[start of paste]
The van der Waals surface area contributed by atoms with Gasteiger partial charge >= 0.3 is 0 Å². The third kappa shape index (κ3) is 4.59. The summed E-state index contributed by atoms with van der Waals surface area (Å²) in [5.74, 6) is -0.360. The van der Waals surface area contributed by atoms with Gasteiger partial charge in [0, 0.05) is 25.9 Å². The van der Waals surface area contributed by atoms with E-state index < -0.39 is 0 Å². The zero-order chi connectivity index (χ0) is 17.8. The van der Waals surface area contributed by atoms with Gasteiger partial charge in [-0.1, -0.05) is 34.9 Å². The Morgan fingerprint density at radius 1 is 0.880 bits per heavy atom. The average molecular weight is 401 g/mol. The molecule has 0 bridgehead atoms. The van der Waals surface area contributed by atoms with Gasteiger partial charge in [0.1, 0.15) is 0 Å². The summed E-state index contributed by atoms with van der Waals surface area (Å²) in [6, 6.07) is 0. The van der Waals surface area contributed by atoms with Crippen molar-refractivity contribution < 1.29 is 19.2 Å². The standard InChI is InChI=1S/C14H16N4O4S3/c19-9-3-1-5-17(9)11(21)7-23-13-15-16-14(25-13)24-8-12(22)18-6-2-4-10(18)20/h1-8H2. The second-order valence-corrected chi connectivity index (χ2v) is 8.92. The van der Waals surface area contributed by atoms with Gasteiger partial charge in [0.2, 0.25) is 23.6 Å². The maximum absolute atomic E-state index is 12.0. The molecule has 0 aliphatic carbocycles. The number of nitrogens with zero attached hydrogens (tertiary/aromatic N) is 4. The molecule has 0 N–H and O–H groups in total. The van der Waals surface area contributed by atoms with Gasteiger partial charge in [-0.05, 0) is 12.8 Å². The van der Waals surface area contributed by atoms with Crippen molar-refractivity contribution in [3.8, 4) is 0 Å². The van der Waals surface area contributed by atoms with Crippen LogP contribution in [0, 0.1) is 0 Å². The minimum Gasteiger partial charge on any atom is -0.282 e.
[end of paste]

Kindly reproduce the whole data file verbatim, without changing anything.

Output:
The van der Waals surface area contributed by atoms with Gasteiger partial charge >= 0.3 is 0 Å². The third kappa shape index (κ3) is 4.59. The summed E-state index contributed by atoms with van der Waals surface area (Å²) in [5.74, 6) is -0.360. The van der Waals surface area contributed by atoms with Gasteiger partial charge in [0, 0.05) is 25.9 Å². The van der Waals surface area contributed by atoms with E-state index < -0.39 is 0 Å². The zero-order chi connectivity index (χ0) is 17.8. The van der Waals surface area contributed by atoms with Gasteiger partial charge in [-0.1, -0.05) is 34.9 Å². The Morgan fingerprint density at radius 1 is 0.880 bits per heavy atom. The average molecular weight is 401 g/mol. The molecule has 0 bridgehead atoms. The van der Waals surface area contributed by atoms with Gasteiger partial charge in [0.1, 0.15) is 0 Å². The summed E-state index contributed by atoms with van der Waals surface area (Å²) in [6, 6.07) is 0. The van der Waals surface area contributed by atoms with Crippen molar-refractivity contribution < 1.29 is 19.2 Å². The standard InChI is InChI=1S/C14H16N4O4S3/c19-9-3-1-5-17(9)11(21)7-23-13-15-16-14(25-13)24-8-12(22)18-6-2-4-10(18)20/h1-8H2. The second-order valence-corrected chi connectivity index (χ2v) is 8.92. The van der Waals surface area contributed by atoms with Gasteiger partial charge in [0.2, 0.25) is 23.6 Å². The maximum absolute atomic E-state index is 12.0. The molecule has 0 aliphatic carbocycles. The number of nitrogens with zero attached hydrogens (tertiary/aromatic N) is 4. The molecule has 0 N–H and O–H groups in total. The van der Waals surface area contributed by atoms with Gasteiger partial charge in [-0.05, 0) is 12.8 Å². The van der Waals surface area contributed by atoms with Crippen molar-refractivity contribution in [3.8, 4) is 0 Å². The van der Waals surface area contributed by atoms with Crippen LogP contribution in [0, 0.1) is 0 Å². The minimum Gasteiger partial charge on any atom is -0.282 e.